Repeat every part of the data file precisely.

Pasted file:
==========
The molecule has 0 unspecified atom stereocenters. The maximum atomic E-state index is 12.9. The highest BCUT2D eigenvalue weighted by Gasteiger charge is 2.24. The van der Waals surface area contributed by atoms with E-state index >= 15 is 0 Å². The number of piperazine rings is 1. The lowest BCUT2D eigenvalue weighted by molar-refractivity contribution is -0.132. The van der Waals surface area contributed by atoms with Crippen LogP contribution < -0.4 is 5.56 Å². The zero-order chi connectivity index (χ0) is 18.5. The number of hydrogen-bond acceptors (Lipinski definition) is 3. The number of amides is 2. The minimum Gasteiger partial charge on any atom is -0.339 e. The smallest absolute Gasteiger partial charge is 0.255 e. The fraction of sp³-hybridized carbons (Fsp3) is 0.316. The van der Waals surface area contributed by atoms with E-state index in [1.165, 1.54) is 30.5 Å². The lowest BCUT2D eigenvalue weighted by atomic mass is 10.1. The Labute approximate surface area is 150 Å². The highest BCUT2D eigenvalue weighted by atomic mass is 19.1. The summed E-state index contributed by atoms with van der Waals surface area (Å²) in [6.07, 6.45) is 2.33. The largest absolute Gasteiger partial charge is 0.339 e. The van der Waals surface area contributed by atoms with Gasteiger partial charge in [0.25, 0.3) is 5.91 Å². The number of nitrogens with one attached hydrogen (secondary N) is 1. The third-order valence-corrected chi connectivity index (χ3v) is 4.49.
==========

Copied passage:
The molecule has 0 unspecified atom stereocenters. The maximum atomic E-state index is 12.9. The highest BCUT2D eigenvalue weighted by Gasteiger charge is 2.24. The van der Waals surface area contributed by atoms with E-state index >= 15 is 0 Å². The number of piperazine rings is 1. The lowest BCUT2D eigenvalue weighted by molar-refractivity contribution is -0.132. The van der Waals surface area contributed by atoms with Crippen LogP contribution < -0.4 is 5.56 Å². The zero-order chi connectivity index (χ0) is 18.5. The number of hydrogen-bond acceptors (Lipinski definition) is 3. The number of amides is 2. The minimum Gasteiger partial charge on any atom is -0.339 e. The smallest absolute Gasteiger partial charge is 0.255 e. The fraction of sp³-hybridized carbons (Fsp3) is 0.316. The van der Waals surface area contributed by atoms with E-state index in [1.165, 1.54) is 30.5 Å². The lowest BCUT2D eigenvalue weighted by atomic mass is 10.1. The Labute approximate surface area is 150 Å². The highest BCUT2D eigenvalue weighted by atomic mass is 19.1. The summed E-state index contributed by atoms with van der Waals surface area (Å²) in [6.07, 6.45) is 2.33. The largest absolute Gasteiger partial charge is 0.339 e. The van der Waals surface area contributed by atoms with Gasteiger partial charge in [0.25, 0.3) is 5.91 Å². The number of nitrogens with one attached hydrogen (secondary N) is 1. The third-order valence-corrected chi connectivity index (χ3v) is 4.49.